March 26, 2010

Brand Sponsored Music Done Right

Filed under: That's Just Cool — Emily Reeves @ 9:20 am

This video is way cool, but did you notice the State Farm sponsorship?  OK Go is a band mostly known for their videos (remember the one with the treadmills?), and I had the opportunity to sit in on a panel session at South by Southwest (SXSW) where Damian Kulash of OK Go talked about the making of this newest video and working with State Farm.

The band’s record label didn’t have enough money to pay for the video, so OK Go reached out to State Farm.  Kulash talked about this being scary for them because the band did not want to be in the business of making advertising.  But, he said that State Farm was surprisingly hands-off and understood that they are not content creators.  When they first formed the relationship, State Farm requested that the video be available only on the State Farm website for the initial launch.  OK Go, a band that understands the power of the internet, refused to do this: there is no sense in trying to control where people go on the internet as they will always find a way around the limitations you put on them.  Ultimately, State Farm agreed and the video was posted everywhere.  To give State Farm their money’s worth, the brand as made part of the story, with no attempt to hide the relationship (remember, the internet is about transparency).  And, the video is so interesting that people watch four or five times.  State Farm managed to relinquish control, introduce and endear themselves to a whole new set of consumers, and come out unscathed.  There are even positive comments on YouTube about the brand and the sponsorship.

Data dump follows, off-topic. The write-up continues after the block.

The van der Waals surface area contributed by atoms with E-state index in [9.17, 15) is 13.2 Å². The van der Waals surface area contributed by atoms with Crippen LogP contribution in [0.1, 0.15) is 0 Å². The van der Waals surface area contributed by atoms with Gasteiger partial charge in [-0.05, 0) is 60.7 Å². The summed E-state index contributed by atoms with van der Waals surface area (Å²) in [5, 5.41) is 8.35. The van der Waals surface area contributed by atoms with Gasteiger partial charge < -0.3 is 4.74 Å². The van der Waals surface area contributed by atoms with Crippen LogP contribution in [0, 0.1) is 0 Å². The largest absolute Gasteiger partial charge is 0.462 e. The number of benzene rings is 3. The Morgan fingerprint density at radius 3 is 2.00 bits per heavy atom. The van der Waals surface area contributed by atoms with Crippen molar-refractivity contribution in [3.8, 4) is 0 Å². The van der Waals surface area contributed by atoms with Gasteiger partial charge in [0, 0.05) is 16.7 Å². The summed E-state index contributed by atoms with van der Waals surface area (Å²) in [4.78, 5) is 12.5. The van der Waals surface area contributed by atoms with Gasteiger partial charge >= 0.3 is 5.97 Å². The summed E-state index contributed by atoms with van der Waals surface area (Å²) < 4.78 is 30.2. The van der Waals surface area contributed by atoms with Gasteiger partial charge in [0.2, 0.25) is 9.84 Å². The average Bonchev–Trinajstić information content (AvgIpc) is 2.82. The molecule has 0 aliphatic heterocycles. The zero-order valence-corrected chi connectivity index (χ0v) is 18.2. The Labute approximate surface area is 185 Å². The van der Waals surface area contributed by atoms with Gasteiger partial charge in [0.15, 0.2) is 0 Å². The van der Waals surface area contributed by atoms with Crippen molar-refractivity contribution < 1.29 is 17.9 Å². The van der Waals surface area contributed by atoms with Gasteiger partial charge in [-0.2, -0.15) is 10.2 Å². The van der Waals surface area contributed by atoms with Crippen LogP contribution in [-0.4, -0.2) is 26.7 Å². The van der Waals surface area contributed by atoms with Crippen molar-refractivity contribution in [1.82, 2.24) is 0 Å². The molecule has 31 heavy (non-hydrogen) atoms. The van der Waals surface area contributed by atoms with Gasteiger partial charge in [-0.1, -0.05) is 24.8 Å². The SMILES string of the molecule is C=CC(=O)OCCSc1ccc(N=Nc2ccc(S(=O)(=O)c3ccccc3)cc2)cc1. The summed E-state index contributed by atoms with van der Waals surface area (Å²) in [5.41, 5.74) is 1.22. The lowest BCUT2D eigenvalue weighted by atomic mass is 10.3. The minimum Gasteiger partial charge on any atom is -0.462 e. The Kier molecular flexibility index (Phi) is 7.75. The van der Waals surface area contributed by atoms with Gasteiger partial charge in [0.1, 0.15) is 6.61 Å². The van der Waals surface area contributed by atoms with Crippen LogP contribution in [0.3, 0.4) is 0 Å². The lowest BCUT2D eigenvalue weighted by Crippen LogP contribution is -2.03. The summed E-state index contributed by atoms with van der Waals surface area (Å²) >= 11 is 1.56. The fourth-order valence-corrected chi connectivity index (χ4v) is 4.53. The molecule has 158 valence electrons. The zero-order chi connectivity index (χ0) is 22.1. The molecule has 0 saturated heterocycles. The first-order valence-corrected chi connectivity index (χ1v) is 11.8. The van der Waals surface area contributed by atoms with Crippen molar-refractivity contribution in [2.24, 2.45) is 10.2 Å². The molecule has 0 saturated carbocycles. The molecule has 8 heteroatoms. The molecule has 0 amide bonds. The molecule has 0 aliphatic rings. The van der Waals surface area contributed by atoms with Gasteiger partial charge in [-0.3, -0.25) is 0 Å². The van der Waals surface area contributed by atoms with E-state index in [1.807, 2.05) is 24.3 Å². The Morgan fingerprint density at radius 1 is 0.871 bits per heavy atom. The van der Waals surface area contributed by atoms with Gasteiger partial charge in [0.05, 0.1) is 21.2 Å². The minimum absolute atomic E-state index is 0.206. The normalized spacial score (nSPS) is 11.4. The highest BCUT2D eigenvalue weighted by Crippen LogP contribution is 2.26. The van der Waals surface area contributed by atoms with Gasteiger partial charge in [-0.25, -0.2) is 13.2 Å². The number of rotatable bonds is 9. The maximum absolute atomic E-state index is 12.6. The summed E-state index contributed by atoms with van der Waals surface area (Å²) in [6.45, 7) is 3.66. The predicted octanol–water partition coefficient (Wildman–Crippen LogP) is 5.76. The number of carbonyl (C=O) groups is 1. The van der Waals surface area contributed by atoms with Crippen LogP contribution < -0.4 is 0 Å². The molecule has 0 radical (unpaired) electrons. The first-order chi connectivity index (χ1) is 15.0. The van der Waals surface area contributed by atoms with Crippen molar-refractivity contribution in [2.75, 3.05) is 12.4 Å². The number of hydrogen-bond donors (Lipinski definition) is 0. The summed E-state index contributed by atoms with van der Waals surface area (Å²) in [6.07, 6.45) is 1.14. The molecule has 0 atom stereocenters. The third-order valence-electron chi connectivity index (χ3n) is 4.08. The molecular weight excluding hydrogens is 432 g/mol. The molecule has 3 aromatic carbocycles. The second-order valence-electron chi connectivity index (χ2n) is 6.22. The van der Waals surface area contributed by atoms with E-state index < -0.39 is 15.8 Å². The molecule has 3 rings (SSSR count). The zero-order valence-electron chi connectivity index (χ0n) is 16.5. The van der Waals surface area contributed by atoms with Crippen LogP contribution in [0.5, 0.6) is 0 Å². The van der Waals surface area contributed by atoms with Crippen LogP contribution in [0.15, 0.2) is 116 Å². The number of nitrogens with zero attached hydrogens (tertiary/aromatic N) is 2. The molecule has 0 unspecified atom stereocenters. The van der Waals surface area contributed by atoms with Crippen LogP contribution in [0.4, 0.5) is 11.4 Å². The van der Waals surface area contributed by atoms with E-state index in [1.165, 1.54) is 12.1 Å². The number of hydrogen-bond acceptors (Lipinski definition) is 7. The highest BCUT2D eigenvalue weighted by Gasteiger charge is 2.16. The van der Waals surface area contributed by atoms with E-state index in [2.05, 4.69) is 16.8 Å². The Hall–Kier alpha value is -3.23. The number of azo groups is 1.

This is a good lesson for brands looking to expand their audience base in new and interesting ways.  To tap into consumers beyond the brand’s existing reach, sometimes it is necessary to play by the rules of those consumers.  Attempting to force corporate rules on potential new consumers can have disastrous effects (see Nestle’s Facebook meltdown).

Interesting facts about the development of the video:

  • It took 65 takes to get the entire sequence shot.
  • They actually made it all the way from beginning to end three times.
  • 60 engineers worked on the project.

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